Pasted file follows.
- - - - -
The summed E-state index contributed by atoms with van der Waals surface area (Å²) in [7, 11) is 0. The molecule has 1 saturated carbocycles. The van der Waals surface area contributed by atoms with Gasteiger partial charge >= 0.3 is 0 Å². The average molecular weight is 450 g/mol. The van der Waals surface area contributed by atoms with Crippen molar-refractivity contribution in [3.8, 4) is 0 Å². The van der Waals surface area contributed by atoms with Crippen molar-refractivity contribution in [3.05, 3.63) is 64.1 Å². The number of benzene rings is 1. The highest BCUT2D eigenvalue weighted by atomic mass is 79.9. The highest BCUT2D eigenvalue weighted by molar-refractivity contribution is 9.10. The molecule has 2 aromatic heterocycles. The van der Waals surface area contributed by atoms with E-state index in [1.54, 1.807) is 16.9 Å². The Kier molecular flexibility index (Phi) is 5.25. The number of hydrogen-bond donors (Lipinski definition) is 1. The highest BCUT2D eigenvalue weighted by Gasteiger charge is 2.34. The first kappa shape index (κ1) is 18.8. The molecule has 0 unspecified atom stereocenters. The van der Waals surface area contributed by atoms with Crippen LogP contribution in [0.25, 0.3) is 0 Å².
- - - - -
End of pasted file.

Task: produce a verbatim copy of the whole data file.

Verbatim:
The summed E-state index contributed by atoms with van der Waals surface area (Å²) in [7, 11) is 0. The molecule has 1 saturated carbocycles. The van der Waals surface area contributed by atoms with Gasteiger partial charge >= 0.3 is 0 Å². The average molecular weight is 450 g/mol. The van der Waals surface area contributed by atoms with Crippen molar-refractivity contribution in [3.8, 4) is 0 Å². The van der Waals surface area contributed by atoms with Crippen molar-refractivity contribution in [3.05, 3.63) is 64.1 Å². The number of benzene rings is 1. The highest BCUT2D eigenvalue weighted by atomic mass is 79.9. The highest BCUT2D eigenvalue weighted by molar-refractivity contribution is 9.10. The molecule has 2 aromatic heterocycles. The van der Waals surface area contributed by atoms with E-state index in [1.54, 1.807) is 16.9 Å². The Kier molecular flexibility index (Phi) is 5.25. The number of hydrogen-bond donors (Lipinski definition) is 1. The highest BCUT2D eigenvalue weighted by Gasteiger charge is 2.34. The first kappa shape index (κ1) is 18.8. The molecule has 0 unspecified atom stereocenters. The van der Waals surface area contributed by atoms with Crippen LogP contribution in [0.25, 0.3) is 0 Å².